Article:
Wednesday, June 11, 2008

No Calvinists in the Presidential Race

It's become common in my Presbyterian circles to point out that we all have "gods" and "idols" in our lives, things we think we need in order to be happy and fulfilled. Usually, however, they are less literal than what our presidential aspirants are carrying in their pockets. Time Magazine tells us that Senator Obama, for example - a professed Christian - carries "a bracelet belonging to a soldier deployed in Iraq, a gambler’s lucky chit, a tiny monkey god and a tiny Madonna and child." Does that make Obama a Hindu-Catholic-Pagan Christian, or just a confused man?

McCain and Clinton have their lucky charms, as well, though apparently not in the same quantity. See the Time web page for more details.

At this point, I'd really like to throw some stones, especially at Obama, who's shown on several occasions now that his claim of allegiance to Christ doesn't include much in the way of spiritual discernment or an understanding of the Scriptures. But I've got my own idols, too, just better hidden than his.

Nevertheless, I really don't believe there's such a thing as "luck" in life. Events may appear random, of course, and they may fail to meet our expectations or hopes, but they can never be divorced from the One who runs the universe.

No one from the east or the west
or from the desert can exalt a man.
But it is God who judges:
He brings one down, he exalts another.


  1. This is a good reminder, Arnold. My idols tend to be food, cats and Bob Dylan. But they don't do much for me, as God patiently keeps showing me. Thanks for not throwing stones.

  2. I agree that we are a culture with deep rooted issues of idol worship, but these seem like just pocket trinkets. I am not so sure "lucky charms" can be put in the same category as false gods.

    Do men like McCain or Obama really think these artifacts have any effect on their elections, or that they have magical powers? I see them more as keep-sakes.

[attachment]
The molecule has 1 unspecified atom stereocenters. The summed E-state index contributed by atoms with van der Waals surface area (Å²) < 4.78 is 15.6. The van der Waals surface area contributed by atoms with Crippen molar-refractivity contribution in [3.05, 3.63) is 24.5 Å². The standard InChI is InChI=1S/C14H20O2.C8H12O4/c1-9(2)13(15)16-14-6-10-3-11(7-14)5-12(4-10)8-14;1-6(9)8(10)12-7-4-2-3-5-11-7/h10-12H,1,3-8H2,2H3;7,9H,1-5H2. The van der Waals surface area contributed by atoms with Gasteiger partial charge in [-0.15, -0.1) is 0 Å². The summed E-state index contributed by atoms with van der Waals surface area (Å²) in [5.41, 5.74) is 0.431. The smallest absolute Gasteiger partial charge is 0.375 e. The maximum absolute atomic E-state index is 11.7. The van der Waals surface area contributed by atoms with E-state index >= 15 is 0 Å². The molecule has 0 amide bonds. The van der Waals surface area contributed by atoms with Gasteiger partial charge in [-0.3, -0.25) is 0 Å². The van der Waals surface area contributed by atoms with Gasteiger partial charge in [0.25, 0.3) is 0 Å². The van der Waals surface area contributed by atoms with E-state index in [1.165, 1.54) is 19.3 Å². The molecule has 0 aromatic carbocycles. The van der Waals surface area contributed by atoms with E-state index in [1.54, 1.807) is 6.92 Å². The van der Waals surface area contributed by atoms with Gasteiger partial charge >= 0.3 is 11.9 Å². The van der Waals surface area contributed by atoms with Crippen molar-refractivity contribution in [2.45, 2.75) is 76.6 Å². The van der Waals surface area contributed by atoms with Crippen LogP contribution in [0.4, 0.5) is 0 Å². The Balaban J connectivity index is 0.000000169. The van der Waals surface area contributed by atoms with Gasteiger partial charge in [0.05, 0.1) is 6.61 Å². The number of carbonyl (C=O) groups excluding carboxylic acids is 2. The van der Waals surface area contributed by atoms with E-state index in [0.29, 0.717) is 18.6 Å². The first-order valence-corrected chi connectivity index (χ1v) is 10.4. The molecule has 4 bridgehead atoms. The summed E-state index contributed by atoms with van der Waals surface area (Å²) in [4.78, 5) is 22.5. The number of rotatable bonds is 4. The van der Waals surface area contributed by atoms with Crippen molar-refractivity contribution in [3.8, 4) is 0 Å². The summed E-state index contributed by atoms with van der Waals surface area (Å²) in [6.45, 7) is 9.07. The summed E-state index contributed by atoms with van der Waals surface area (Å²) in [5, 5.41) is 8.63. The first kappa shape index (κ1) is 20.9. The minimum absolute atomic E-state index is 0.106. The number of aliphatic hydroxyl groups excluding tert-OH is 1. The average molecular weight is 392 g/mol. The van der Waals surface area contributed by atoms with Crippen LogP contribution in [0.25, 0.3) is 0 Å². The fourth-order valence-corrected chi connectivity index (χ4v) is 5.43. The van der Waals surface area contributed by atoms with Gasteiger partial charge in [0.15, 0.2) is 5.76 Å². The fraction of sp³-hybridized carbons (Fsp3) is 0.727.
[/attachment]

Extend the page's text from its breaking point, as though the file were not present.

I actually carry a few metalic items on my key chain that have no utilitarian value, and may be considered "lucky charms". They are really there to remind me of something I charish, or associate with something comforting.

    I appreciate that Obama is carrying an identification bracelet of someone fallen in Iraq. I can do with out the monkey god, but the rest of the stuff looks pretty benign.

    President and Nancy Reagan used the astrologer Joan Quigley while he was president in the white house. I find it a bit ironic, and troubling, that he is such a venerated heroe among Christians.


  3. I commented yesterday about Ronald Reagan's association with the occult. I neglected to mention Hilary Clinton's disturbing channeling with Eleanor Roosevelt while her husband was in office.

    And we might even question current president Bush's connection to the siritual world. In light of all the information that has come out concerning the prelude to the Iraqi war, I question who was speaking to him when he made the assertion, "God told him to invade Iraq."

    Al these cases seem creepier to me than Obama and McCain carrying lucky charms, and more in the spirit of God's judgement for idolotry.